Notes and Reflections on Books and Media
by Hannah Leitheiser
Inventions of the Great War
A. Russell (Alexander Russell) Bond
"But a German scientist came forth with a scheme for breaking the dead-lock [in World War I trench warfare]. This was Professor Nernst, the inventor of a well-known electric lamp and a man who had always violently hated the British. His plan was to drown out the British with a flood of poisonous gas. To be sure, there was the pledge taken at The Hague Conference, but why should that stand in Germany's way?'" - Inventions of the Great War, Bond, 1919
Well, technically it said "Prohibition of the Use of Projectiles with the Sole Object to Spread Asphyxiating Poisonous Gases." Wafting the gas over was OK in the German mind. Although this kind of stuff didn't make it hard for the allies to paint Germans as evil. And in WWII, they continued to dig that hole deeper.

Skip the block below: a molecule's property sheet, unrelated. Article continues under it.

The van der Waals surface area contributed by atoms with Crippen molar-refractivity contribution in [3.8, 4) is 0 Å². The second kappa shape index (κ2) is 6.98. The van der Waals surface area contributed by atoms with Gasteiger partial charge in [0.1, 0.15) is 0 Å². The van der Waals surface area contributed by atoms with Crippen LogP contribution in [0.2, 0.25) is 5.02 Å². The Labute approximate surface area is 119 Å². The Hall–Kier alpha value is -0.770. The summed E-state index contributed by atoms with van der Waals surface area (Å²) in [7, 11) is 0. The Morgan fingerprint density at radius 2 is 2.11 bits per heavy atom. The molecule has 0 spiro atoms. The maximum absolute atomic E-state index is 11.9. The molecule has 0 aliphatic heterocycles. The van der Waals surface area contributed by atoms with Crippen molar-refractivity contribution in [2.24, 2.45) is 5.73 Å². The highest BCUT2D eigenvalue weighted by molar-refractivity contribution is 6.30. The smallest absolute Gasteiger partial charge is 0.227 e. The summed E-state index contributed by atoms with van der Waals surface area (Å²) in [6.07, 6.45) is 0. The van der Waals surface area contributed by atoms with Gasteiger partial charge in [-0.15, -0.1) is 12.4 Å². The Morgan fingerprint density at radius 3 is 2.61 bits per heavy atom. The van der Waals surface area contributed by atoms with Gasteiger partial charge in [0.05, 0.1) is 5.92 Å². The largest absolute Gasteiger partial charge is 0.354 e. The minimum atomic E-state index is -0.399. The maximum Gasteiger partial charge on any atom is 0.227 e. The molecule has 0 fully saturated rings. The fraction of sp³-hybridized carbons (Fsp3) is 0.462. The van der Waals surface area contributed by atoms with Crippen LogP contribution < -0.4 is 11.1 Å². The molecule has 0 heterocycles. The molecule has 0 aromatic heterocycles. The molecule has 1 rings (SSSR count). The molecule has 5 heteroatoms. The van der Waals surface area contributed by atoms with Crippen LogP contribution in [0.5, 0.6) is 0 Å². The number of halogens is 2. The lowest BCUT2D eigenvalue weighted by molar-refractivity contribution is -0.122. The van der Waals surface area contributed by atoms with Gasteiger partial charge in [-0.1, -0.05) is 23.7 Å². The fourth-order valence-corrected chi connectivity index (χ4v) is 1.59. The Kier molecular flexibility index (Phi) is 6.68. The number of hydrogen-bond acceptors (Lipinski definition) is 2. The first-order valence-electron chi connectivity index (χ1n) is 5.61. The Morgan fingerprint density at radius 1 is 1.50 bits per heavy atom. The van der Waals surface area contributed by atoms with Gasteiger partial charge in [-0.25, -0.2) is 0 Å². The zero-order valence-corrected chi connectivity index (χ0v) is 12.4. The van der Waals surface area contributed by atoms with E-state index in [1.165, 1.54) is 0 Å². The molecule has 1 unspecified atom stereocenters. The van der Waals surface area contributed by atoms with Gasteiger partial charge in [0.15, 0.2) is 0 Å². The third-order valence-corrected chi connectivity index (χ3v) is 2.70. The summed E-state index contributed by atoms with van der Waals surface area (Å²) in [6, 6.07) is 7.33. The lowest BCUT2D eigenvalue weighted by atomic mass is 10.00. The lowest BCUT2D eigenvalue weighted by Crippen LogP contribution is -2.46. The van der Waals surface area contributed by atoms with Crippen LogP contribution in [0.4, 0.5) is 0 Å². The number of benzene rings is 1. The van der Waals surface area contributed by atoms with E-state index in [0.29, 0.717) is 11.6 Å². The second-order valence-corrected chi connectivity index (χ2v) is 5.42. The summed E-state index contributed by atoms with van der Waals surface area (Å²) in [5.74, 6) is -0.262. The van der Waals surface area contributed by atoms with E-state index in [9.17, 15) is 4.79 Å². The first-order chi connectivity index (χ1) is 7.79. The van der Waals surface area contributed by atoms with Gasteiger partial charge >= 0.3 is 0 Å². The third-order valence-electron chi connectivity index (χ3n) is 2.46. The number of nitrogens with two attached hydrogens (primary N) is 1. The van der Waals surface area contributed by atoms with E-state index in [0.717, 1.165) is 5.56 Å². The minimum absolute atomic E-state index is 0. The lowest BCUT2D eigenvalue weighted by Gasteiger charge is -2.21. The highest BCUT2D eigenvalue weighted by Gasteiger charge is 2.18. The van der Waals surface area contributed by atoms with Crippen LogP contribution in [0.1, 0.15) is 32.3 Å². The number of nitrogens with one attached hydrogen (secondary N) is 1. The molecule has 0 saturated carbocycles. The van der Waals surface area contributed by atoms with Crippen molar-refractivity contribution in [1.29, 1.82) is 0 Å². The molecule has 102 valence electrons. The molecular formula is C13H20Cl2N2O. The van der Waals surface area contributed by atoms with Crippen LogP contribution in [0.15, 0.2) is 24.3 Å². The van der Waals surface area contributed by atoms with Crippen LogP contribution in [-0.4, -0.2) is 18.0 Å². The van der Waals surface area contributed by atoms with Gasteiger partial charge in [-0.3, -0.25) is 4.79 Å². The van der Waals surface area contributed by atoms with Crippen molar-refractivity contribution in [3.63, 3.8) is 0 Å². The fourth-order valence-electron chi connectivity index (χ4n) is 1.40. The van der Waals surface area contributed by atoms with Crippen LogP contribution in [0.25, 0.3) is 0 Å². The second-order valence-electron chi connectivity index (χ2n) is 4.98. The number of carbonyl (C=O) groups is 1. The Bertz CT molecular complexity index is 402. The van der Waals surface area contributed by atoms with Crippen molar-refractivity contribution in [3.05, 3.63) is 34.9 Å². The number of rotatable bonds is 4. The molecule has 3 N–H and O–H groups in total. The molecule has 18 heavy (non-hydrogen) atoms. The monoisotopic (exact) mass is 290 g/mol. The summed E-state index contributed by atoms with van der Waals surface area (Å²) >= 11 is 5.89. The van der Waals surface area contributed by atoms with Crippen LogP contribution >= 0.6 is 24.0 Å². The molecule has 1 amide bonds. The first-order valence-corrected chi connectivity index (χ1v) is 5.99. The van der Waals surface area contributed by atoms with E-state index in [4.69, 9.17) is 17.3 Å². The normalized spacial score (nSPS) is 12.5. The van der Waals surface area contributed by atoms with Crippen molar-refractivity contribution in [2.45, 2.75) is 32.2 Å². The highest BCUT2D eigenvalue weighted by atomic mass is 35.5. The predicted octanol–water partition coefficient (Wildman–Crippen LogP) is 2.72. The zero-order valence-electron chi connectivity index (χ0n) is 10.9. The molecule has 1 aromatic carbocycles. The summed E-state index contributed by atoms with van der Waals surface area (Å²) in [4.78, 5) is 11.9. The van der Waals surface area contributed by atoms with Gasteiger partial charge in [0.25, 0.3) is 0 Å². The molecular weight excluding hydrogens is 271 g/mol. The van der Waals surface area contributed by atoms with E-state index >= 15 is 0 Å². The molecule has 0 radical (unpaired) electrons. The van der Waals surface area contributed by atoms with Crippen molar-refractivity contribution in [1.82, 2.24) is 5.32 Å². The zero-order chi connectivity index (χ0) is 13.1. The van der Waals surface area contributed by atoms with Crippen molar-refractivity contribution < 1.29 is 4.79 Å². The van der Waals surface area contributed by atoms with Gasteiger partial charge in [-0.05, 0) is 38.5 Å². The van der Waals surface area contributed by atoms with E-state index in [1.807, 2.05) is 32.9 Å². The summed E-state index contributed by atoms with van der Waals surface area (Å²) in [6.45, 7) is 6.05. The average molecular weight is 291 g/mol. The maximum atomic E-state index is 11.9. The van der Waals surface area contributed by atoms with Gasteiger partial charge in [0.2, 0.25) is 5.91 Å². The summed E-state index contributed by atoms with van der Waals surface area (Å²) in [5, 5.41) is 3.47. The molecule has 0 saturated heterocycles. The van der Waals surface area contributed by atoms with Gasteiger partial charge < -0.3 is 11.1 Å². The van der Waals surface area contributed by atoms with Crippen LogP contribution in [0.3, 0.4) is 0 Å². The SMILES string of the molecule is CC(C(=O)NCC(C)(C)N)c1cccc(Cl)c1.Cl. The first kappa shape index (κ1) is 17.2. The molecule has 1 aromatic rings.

'On one occasion in 1916 a cloud of gas was released upon an Irish regiment. The wind was rather fickle. It carried the gas toward the British trenches, but before reaching them the cloud hesitated, the wind veered around, and soon the gas began to pour back upon the German lines. The Germans were entirely unprepared for this boomerang attack. Many of the Huns had no gas-masks on, and those who had, found that the masks were not in proper working-order. As a result of this whim of the winds, eleven thousand Germans were killed.' -- Bond, 1919